Mon, 3 November 2014
As I write this, the KoAloha `Ukulele Company headquarters is packing up for a move from their modest space in an industrial center on Kohou Street in Kalihi to a new, more luxurious factory/showroom in the `Iolani Sportswear building in Kaka`ako. Not a long trip, but a whole hell of a lot of work for the thoroughly sawdust-encrusted environment of an `ukulele factory.
This is “Pops” Okami’s dream coming true over and over again. If you have seen the documentary film The KoAloha Story (and, if you haven’t, you should), then you already know that Alvin Okami is the original renaissance man who will transition seamlessly from inventing a device to more easily insert fret wire into the neck of an `ukulele (at just the precisely spaced intervals to ensure perfect intonation) to serenading you with a song he wrote (probably just this morning before breakfast). Always working, always thinking, always dreaming, ever diversifying, these are not merely the keys to Okami’s success. They are the secret to his seemingly eternal youth.
Son Alan largely manages the operation for his dad, while another son Paul creates beautiful new `ukulele designs and creates the templates for making these by hand with utmost accuracy and precision by the handful of craftsmen who work in the KoAloha shop. On my last visit to Honolulu, at Alan’s suggestion I stopped by KoAloha’s old factory for a visit and tour. Fortunately (or unfortunately), Alan was busy with the business that afternoon, but he yelled up the stairs to his father who bounded down the stairs to greet us. And from that handshake grew a fast friendship that was rooted in our mutual love of the `ukulele as well as the Great American Songbook and songwriters like Cole Porter and the Gershwin Brothers. Before we knew what was happening, we were pushing tables out of the way for an impromptu concert from Pops who debuted for us some of the new compositions he wrote for his first ever CD release. (His wife, Pat – a hula student studying with kumu hula Tony Conjugacion – even graced us with the hula that Tony created for one of Pops’ new songs.) A successful businessman like Okami might have bankrolled and produced his own CD. But he didn’t. The septuagenarian was discovered – for the second time in his lengthy career – by a producer on the West Coast who helped bring Pops’ dream of a full-length recording of his compositions to fruition.
The first time Pops was discovered he wasn’t yet old enough – or even father enough – to merit his popular nickname. Alvin was discovered the first time in the early 1960s by `ukulele virtuoso Herb Ohta (known professionally as Ohta-San). Back then Okami – who, perhaps egged on by his mentor, Ohta, went simply by his first name – was an up-and-coming singer who specialized in the popular standards he so loved – his voice reminiscent of Andy Williams and Matt Monro. It was a voice built to sing movie theme songs. But instead he was singing in the modest environs of Honey’s, the joint owned and operated for more than 20 years (at that time – the early 1960s) by James and Honey Ho. The ringleader of each evening’s musical madness was, of course, a then virtually unknown Don Ho. You have already read here the story of Waikiki Swings, an unauthorized recording made by Hula Records of an evening at Honey’s after its move to Kalākaua Avenue in Waikiki. Alvin was clearly the standout of that evening in the mind of Hula Records president Flip McDiarmid who personally made the tape that became the album – as evidenced by the fact that of the 13 tracks on the LP, three of them were Alvin Okami performances (one more than Ho got). And because Honey’s was also the proving ground for Kui Lee’s latest compositions, Alvin performed three of Kui’s originals that fateful evening – “Lahaina Luna,” “The Days of My Youth,” and “I’ll Remember You.” This means that Alvin – not Don Ho – premiered on record these three Kui Lee compositions – including the one that would put Ho on the map, “I’ll Remember You.” It just so happens that Ho’s versions were released first and were distributed worldwide by Frank Sinatra’s Reprise Records, while Alvin’s were released on Hula Records which had little distribution outside of Hawai`i. Had it been the other way around, today we might be asking Alvin Okami for an encore of “Tiny Bubbles.”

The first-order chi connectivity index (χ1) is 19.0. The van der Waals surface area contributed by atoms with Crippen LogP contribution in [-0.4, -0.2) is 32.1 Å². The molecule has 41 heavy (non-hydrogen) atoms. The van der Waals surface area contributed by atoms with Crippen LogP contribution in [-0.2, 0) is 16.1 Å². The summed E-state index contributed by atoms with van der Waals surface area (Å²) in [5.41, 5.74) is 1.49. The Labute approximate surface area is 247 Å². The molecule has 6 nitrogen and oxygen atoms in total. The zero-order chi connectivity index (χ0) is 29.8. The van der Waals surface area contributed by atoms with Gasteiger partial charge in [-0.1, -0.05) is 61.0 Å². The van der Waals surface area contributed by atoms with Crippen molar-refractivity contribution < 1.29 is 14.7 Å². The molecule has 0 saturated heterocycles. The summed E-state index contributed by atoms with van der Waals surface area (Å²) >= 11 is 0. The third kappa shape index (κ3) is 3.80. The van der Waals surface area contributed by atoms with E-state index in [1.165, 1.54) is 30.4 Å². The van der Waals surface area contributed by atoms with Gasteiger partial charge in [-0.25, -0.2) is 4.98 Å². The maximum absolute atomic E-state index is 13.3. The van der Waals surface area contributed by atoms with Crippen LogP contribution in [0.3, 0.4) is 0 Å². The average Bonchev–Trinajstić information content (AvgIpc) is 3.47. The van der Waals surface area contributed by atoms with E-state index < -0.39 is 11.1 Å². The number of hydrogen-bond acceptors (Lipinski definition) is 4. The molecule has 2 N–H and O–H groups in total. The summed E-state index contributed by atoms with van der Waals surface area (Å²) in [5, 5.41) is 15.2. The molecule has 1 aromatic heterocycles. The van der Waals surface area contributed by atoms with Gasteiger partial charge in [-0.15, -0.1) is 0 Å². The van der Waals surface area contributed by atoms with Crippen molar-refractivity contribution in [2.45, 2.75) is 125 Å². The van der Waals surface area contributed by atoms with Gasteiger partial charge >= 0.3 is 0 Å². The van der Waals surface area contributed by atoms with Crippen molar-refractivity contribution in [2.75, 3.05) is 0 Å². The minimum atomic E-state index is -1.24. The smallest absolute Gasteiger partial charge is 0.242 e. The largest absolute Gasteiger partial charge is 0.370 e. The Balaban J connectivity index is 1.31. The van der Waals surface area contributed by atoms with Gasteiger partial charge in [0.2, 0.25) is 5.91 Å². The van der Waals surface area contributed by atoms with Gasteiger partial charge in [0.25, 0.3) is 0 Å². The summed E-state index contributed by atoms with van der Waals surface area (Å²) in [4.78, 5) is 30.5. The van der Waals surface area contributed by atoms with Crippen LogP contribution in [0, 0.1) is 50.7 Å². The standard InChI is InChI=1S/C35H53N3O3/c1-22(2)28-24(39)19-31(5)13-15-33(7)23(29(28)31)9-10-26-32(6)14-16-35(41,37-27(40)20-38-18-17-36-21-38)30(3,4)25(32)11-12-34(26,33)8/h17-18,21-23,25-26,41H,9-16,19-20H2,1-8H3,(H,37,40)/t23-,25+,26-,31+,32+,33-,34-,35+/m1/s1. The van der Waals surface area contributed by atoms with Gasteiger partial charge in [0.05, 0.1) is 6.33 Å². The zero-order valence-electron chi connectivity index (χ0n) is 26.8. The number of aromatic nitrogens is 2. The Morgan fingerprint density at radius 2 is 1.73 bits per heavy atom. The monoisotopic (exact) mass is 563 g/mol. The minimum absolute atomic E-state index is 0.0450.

But everything turns out the way it is supposed to. For all of his success, Pops is the most even-keeled, modest, and – dare I say – happy human being I have ever had the pleasure of making the acquaintance of. And perhaps this is because it wasn’t handed to him, you know? Pops struggled, his family struggled, and so he never stopped thinking, dreaming, creating – until he created the thing on which he and his family could rely. When I asked Pops why he waited so long to release his first CD, he said it was because he was “too busy with other things.” Those other things, it turns out, were findings ways of surviving. Now that he and his `ohana are not merely surviving but thriving, Pops could turn his attention back to his first love. And the world should be glad he did for the CD is absolutely beautiful and a testament to Pops’ love not only of his Hawai`i, but his America. After all, he lived the American dream. Why shouldn’t he be a proud American?...